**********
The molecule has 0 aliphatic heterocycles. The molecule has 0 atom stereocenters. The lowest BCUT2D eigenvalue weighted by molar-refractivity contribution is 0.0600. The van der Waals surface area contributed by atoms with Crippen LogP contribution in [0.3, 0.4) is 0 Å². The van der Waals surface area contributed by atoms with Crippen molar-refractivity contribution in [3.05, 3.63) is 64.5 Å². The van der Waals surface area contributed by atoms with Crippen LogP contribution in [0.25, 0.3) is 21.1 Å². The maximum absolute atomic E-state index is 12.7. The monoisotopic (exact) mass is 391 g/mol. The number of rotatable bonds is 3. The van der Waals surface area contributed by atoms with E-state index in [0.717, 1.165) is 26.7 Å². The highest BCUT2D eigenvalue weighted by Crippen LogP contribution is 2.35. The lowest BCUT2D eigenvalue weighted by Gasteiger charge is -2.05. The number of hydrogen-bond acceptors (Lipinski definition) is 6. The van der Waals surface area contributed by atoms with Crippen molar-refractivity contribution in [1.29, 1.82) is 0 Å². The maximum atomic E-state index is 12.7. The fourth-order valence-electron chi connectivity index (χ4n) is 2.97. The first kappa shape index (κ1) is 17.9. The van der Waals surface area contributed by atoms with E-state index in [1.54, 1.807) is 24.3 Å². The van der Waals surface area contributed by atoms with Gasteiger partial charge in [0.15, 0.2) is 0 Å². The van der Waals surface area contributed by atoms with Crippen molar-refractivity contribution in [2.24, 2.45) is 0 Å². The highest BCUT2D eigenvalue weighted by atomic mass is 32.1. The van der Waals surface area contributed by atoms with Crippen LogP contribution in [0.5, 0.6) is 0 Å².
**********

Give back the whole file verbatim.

The molecule has 0 aliphatic heterocycles. The molecule has 0 atom stereocenters. The lowest BCUT2D eigenvalue weighted by molar-refractivity contribution is 0.0600. The van der Waals surface area contributed by atoms with Crippen LogP contribution in [0.3, 0.4) is 0 Å². The van der Waals surface area contributed by atoms with Crippen molar-refractivity contribution in [3.05, 3.63) is 64.5 Å². The van der Waals surface area contributed by atoms with Crippen LogP contribution in [0.25, 0.3) is 21.1 Å². The maximum absolute atomic E-state index is 12.7. The monoisotopic (exact) mass is 391 g/mol. The number of rotatable bonds is 3. The van der Waals surface area contributed by atoms with E-state index in [0.717, 1.165) is 26.7 Å². The highest BCUT2D eigenvalue weighted by Crippen LogP contribution is 2.35. The lowest BCUT2D eigenvalue weighted by Gasteiger charge is -2.05. The number of hydrogen-bond acceptors (Lipinski definition) is 6. The van der Waals surface area contributed by atoms with Crippen molar-refractivity contribution in [1.29, 1.82) is 0 Å². The maximum atomic E-state index is 12.7. The fourth-order valence-electron chi connectivity index (χ4n) is 2.97. The first kappa shape index (κ1) is 17.9. The van der Waals surface area contributed by atoms with E-state index in [1.54, 1.807) is 24.3 Å². The van der Waals surface area contributed by atoms with Gasteiger partial charge in [0.15, 0.2) is 0 Å². The van der Waals surface area contributed by atoms with Crippen molar-refractivity contribution in [2.24, 2.45) is 0 Å². The highest BCUT2D eigenvalue weighted by atomic mass is 32.1. The van der Waals surface area contributed by atoms with Crippen LogP contribution in [0.5, 0.6) is 0 Å².